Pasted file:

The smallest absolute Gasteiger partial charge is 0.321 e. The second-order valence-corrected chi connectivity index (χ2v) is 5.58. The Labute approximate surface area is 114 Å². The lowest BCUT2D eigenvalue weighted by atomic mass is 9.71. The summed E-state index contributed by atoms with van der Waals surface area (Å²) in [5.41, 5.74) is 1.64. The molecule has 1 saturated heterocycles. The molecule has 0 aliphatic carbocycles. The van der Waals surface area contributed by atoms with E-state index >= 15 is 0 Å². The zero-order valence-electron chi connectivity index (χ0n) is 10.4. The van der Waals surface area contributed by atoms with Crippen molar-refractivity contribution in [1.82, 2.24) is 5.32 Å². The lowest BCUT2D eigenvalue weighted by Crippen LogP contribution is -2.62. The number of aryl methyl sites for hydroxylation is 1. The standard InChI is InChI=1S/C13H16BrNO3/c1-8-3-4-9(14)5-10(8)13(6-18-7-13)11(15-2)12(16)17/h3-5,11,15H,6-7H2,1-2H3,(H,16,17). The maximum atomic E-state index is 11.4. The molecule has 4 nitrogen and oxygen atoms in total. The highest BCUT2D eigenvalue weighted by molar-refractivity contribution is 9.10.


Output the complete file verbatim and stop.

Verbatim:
The smallest absolute Gasteiger partial charge is 0.321 e. The second-order valence-corrected chi connectivity index (χ2v) is 5.58. The Labute approximate surface area is 114 Å². The lowest BCUT2D eigenvalue weighted by atomic mass is 9.71. The summed E-state index contributed by atoms with van der Waals surface area (Å²) in [5.41, 5.74) is 1.64. The molecule has 1 saturated heterocycles. The molecule has 0 aliphatic carbocycles. The van der Waals surface area contributed by atoms with E-state index >= 15 is 0 Å². The zero-order valence-electron chi connectivity index (χ0n) is 10.4. The van der Waals surface area contributed by atoms with Crippen molar-refractivity contribution in [1.82, 2.24) is 5.32 Å². The lowest BCUT2D eigenvalue weighted by Crippen LogP contribution is -2.62. The number of aryl methyl sites for hydroxylation is 1. The standard InChI is InChI=1S/C13H16BrNO3/c1-8-3-4-9(14)5-10(8)13(6-18-7-13)11(15-2)12(16)17/h3-5,11,15H,6-7H2,1-2H3,(H,16,17). The maximum atomic E-state index is 11.4. The molecule has 4 nitrogen and oxygen atoms in total. The highest BCUT2D eigenvalue weighted by molar-refractivity contribution is 9.10.